Hi again, friends, and sorry this post is a little late. Among other things, I was wrapping up these gratitude jars. I’ll explain.
Our three-year-old attends preschool at the Mulberry Waldorf School. It’s an amazing program staffed by gifted teachers who really pour their souls into their work with the children. Our preschool teachers, Holly and Janie, are wise and patient, serene and nurturing, creative and consistent. They are two of the best people with whom our daughter could begin her education, and they inspire us to be better parents. Near the holidays, the question arises: how can we begin to thank our teachers appropriately?
Early childhood education is woefully undervalued in our culture. ECE workers are paid little and command less respect than even elementary and high-school teachers. While we (as a society) are happy to bang on about the importance of the formative years, we don’t put our money where our mouths are. We seem content with our cognitive dissonance.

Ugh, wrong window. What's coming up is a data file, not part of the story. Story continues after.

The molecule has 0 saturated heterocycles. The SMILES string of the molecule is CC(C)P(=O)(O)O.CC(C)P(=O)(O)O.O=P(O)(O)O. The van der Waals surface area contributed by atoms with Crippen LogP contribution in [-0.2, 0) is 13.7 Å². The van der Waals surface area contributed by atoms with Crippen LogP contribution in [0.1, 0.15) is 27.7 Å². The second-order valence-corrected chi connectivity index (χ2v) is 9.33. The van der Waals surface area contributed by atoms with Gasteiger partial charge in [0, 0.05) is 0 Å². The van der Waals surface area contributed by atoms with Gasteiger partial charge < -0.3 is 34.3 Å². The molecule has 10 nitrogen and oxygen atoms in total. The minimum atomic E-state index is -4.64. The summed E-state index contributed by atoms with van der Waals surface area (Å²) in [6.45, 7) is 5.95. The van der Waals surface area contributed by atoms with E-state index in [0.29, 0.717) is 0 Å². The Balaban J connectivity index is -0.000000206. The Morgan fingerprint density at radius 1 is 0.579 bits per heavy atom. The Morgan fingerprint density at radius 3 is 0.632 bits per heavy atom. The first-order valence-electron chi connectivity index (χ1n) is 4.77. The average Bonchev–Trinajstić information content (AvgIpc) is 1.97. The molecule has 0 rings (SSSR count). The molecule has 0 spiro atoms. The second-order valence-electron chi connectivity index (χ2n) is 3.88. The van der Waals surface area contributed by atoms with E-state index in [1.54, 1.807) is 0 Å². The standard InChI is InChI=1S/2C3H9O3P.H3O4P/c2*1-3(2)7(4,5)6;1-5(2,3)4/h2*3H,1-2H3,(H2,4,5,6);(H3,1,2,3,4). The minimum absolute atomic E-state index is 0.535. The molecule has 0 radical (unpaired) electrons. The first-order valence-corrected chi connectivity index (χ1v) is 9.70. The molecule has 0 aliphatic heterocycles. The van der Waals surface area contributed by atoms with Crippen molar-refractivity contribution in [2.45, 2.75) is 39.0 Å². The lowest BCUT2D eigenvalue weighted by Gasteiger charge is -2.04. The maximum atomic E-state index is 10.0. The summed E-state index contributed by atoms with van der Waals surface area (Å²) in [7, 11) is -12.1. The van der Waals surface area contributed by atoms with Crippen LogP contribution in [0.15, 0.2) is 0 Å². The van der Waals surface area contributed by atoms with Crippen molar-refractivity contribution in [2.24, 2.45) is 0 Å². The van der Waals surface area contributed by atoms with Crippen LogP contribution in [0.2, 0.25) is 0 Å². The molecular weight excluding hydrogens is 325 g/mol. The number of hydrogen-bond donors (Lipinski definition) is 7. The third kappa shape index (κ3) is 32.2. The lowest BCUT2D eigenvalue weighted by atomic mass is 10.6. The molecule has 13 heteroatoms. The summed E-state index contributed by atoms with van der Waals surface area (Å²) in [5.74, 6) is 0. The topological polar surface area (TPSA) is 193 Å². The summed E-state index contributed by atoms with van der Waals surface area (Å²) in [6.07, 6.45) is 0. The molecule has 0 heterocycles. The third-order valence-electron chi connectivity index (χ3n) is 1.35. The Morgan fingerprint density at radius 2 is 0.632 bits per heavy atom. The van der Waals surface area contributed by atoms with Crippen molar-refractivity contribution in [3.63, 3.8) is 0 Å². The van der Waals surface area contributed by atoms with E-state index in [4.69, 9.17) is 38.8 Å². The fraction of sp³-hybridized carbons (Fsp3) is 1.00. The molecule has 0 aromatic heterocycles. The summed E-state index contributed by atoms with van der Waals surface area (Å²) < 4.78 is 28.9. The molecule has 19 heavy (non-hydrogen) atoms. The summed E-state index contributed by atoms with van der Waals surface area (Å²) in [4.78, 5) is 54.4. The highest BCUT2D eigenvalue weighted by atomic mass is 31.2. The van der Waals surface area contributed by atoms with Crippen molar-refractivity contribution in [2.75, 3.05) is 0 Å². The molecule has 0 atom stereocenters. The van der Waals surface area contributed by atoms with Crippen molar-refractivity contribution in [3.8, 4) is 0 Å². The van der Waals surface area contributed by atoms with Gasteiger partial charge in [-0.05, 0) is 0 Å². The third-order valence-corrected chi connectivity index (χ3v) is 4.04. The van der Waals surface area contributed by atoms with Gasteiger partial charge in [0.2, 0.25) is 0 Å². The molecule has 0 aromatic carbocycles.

Obviously, there’s no teacher gift that can right these wrongs. But I always want to do something more meaningful than buying a mug or a gift certificate. A couple of years ago, my friend Jillian Murphy came up with a much better suggestion: gratitude jars. For each teacher, class parents write a little something – a sentence or two of appreciation – on a slip of paper. We slide them into jars and present the jars as a class gift.
I love this gift for so many reasons: it costs no money and little time, so that every family can participate. It’s a gift that endures. And, hopefully, it’s a tangible reminder for our teachers of how profoundly we appreciate them, and how critical their work is.
Later this morning, Holly and Janie and 12 three-year-olds will host a holiday tea party for their families, and we parents will get a small chance to say “thank you”. It’s not enough. Not by a long way. But it’s a start.